How to Get Cheap Contact Lenses

Miss Thrifty7 April 10, 2016

I’ve been playing around with Vision Compare, a free comparison tool for contact lens wearers. It’s simple to use: type in your contact lens make and model. Up pops a list of all the online retailers selling boxes of the lenses, with the prices. As ever, substantial savings can be made on high street optician prices.

contact lens comparison site

If you wear contact lenses, the site is worth a look (no pun intended), irrespective of whether you currently purchase your contact lenses online or in-store. It has been around for a couple of years now, but has recently expanded its range of retailers to seven online contact lens stores, including low-priced Feel Good Contacts.

These used to be a contact lens comparison tool on MoneySavingExpert, but this met its demise because of the high “technical resource required to keep it running.” The Vision Compare site is kept up to date, from what I can see. However if you haven’t bought contact lenses online before, it is still worth checking out the MSE tips page.

One current shortcoming of the Vision Compare tool is that it doesn’t include own-brand lens equivalents. Boots and Specsavers, for example, badge up their own versions of certain manufacturers’ products. It’s nothing a quick google won’t sort. I wear silicone hydrogel Clariti 1 Day lenses: apparently these are known as Oxylens 1 Day at Boots and the Specsavers version is called easyvision umere. It is the Clariti version listed on the site.

Finally, do bear in mind that to purchase contact lenses online, you will need to send the retailer a copy of your contact lens prescription – and it will need to be less than a year old.

[Vision Compare]

contact lenses online

Image credit: LF; image used under a Creative Commons license.

Did you enjoy this post?

Free Daily Digest

7 Responses to “How to Get Cheap Contact Lenses

Lovelygrey says:

Coincidentally I’ve just blogged about the cheap glasses I’ve bought today. I didn’t realise quite how much you can save on both specs and contact lenses until I started to look into it. I couldn’t afford to pay around the £250 mark for glasses like I’ve done in the past and thought it needed a bit of investigation. x

April 11, 2016 at 5:59 am

James Dean says:

I have been wearing contact lenses for years and got them form the Optometrist. Basically gouged on pricing. Currently wearing daily lenses, and it can get expensive. Recently been buying the Crystal brand from here at under a dollar a day and they are fantastic. Well for me anyway! http://www.contactlenses.co.uk/details787_167.html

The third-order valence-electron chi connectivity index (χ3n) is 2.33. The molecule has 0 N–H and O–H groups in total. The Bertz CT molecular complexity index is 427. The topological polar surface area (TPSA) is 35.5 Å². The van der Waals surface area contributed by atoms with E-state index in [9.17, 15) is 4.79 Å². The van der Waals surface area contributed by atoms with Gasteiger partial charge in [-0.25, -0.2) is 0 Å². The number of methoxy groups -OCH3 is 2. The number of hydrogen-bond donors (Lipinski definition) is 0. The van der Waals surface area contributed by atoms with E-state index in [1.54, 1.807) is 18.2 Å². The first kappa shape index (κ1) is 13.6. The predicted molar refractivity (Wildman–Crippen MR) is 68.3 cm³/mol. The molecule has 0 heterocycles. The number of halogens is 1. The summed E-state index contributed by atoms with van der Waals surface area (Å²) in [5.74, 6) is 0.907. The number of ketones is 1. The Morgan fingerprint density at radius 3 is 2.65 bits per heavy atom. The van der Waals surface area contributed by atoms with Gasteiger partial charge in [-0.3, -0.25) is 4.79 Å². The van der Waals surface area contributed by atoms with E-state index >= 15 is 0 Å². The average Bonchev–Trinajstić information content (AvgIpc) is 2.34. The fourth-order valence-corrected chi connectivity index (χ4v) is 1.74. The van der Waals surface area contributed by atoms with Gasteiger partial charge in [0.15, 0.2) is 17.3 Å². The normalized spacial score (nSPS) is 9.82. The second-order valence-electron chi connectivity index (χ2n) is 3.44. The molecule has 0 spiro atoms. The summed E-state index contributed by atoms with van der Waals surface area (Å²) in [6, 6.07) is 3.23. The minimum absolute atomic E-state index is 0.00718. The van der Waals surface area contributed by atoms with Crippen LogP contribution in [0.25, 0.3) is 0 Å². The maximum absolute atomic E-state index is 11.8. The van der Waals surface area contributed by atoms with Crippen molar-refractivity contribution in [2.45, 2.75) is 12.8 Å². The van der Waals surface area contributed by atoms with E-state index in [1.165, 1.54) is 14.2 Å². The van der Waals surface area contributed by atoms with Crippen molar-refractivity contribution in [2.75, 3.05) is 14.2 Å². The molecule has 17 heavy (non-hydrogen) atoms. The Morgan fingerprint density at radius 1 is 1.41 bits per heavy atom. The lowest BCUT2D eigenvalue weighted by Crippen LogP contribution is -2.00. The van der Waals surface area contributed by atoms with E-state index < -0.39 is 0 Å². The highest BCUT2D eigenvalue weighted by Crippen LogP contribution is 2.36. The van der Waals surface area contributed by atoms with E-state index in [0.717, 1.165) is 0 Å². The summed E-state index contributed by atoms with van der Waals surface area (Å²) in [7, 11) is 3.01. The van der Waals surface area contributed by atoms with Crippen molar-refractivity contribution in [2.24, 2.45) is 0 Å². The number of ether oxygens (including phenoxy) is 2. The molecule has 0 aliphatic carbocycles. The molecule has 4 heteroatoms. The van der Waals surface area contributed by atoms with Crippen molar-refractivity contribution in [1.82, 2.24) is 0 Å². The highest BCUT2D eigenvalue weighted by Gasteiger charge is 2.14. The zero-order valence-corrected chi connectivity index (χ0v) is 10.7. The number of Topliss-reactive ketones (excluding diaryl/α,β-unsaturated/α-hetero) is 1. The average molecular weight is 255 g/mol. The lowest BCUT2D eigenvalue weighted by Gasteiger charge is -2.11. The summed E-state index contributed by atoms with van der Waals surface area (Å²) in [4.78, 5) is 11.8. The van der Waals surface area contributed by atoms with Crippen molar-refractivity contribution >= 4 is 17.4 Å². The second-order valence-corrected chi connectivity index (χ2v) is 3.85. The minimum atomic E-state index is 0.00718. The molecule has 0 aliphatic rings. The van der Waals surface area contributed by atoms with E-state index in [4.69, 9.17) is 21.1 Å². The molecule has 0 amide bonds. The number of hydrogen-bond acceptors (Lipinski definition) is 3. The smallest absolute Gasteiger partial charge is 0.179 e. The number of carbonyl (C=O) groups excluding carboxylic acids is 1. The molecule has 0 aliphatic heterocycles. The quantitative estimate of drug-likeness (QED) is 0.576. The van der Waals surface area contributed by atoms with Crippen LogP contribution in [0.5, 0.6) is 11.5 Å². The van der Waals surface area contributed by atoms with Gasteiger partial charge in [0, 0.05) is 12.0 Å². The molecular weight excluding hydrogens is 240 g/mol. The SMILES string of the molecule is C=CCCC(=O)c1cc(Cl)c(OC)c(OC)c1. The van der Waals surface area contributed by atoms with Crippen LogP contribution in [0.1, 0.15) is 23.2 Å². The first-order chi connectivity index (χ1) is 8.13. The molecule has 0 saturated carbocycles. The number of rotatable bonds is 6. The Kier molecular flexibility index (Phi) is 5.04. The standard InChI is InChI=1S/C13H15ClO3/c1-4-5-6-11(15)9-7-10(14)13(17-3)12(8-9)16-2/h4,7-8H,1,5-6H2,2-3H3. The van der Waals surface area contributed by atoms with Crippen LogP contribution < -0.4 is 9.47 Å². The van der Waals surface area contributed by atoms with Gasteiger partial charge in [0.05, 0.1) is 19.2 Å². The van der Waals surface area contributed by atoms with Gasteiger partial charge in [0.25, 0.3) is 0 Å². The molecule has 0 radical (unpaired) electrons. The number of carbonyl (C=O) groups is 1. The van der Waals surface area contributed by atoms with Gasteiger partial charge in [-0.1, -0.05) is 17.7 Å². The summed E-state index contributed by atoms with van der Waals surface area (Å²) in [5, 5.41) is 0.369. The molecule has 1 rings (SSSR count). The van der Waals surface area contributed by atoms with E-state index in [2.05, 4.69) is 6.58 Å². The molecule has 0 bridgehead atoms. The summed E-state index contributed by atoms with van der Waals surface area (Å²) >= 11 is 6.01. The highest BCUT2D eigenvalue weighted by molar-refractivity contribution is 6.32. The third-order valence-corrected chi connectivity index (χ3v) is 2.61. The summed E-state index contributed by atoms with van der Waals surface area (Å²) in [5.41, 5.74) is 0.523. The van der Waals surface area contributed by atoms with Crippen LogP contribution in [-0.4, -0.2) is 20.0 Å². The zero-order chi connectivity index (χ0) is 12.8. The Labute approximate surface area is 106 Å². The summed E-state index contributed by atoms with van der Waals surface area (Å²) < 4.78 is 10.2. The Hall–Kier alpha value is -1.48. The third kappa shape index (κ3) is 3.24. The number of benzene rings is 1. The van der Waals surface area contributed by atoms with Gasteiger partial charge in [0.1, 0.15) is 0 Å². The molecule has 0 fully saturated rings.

April 22, 2016 at 10:18 pm

Francesca says:

Thanks for this – I had no idea such a thing existed! Love finding new ways to save money. I will definitely be trying this! x

April 26, 2016 at 10:01 pm

Jon says:

I wear glasses but have never really been ready to make that ‘jump’ to contact lenses

I suppose I don’t mind wearing them or how they look on my face and I tend to buy one set of frames a year in a 2 for 1 SpecSavers type deal so don’t really spend more than £120 odd on my eye wear in a year

My other half has contacts and she paid £25 odd to Vision Express each month BUT her deal includes one pair of glasses a year INCLUDED which I think is a pretty good deal!

May 22, 2016 at 10:58 am

Sue says:

Am new to this blog and just having a read through post and then this post jumped out to me – Help ..
Recently been looking into getting contacts lens but I am to scared of the wearing of them and also daily cost ,
I wear glasses for TV, Driving and long distance but am getting fed up with getting the mark on my nose and irritating on my ears recently..
What are people’s thought ? Help xxxx

November 1, 2016 at 11:50 am

Miss Thrifty says:

Hi Sue – if you are brand new to contact lenses, I’d recommend going through an optometrist first (e.g. Specsavers). You’ll need to have a contact lens eye test and prescription anyway, before you can buy any packs. When I started wearing contact lenses, I had a “training session” at my optometrist (how to put them in, take them out etc.) and a sample pair to wear, to see how I got on with them. As it turned out, the first pair was too big for my piggy-wiggy eyes and really uncomfortable, so I was then issued a smaller pair to try.

If you go this route and contact lenses aren’t for you, at least you’ll know before you have invested in a month’s worth!

November 2, 2016 at 1:54 pm

Nettmann says:

Works fine. i most prefare, daily lenses, they are less dangerours then long time lenses, their you have to be more carefull.

December 7, 2016 at 2:06 pm

Leave a reply

Leave a Reply

Your email address will not be published. Required fields are marked *